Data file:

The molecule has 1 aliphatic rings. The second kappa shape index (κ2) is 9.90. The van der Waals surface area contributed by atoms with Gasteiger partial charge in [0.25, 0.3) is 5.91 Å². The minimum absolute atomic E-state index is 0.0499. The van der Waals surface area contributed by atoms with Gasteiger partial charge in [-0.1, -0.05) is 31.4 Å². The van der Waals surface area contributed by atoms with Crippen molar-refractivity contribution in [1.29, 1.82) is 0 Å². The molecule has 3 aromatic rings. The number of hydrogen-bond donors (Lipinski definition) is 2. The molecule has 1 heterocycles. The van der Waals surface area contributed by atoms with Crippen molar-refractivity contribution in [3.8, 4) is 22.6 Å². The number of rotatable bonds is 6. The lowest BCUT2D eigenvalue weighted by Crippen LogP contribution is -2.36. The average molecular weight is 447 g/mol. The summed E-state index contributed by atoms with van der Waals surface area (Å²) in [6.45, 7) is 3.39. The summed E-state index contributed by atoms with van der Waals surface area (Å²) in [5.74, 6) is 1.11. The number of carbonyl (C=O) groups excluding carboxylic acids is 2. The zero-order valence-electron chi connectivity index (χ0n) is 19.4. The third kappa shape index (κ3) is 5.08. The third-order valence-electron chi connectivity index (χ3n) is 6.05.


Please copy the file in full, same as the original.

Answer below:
The molecule has 1 aliphatic rings. The second kappa shape index (κ2) is 9.90. The van der Waals surface area contributed by atoms with Gasteiger partial charge in [0.25, 0.3) is 5.91 Å². The minimum absolute atomic E-state index is 0.0499. The van der Waals surface area contributed by atoms with Gasteiger partial charge in [-0.1, -0.05) is 31.4 Å². The van der Waals surface area contributed by atoms with Crippen molar-refractivity contribution in [1.29, 1.82) is 0 Å². The molecule has 3 aromatic rings. The number of hydrogen-bond donors (Lipinski definition) is 2. The molecule has 1 heterocycles. The van der Waals surface area contributed by atoms with Crippen molar-refractivity contribution in [3.8, 4) is 22.6 Å². The number of rotatable bonds is 6. The lowest BCUT2D eigenvalue weighted by Crippen LogP contribution is -2.36. The average molecular weight is 447 g/mol. The summed E-state index contributed by atoms with van der Waals surface area (Å²) in [6.45, 7) is 3.39. The summed E-state index contributed by atoms with van der Waals surface area (Å²) in [5.74, 6) is 1.11. The number of carbonyl (C=O) groups excluding carboxylic acids is 2. The zero-order valence-electron chi connectivity index (χ0n) is 19.4. The third kappa shape index (κ3) is 5.08. The third-order valence-electron chi connectivity index (χ3n) is 6.05.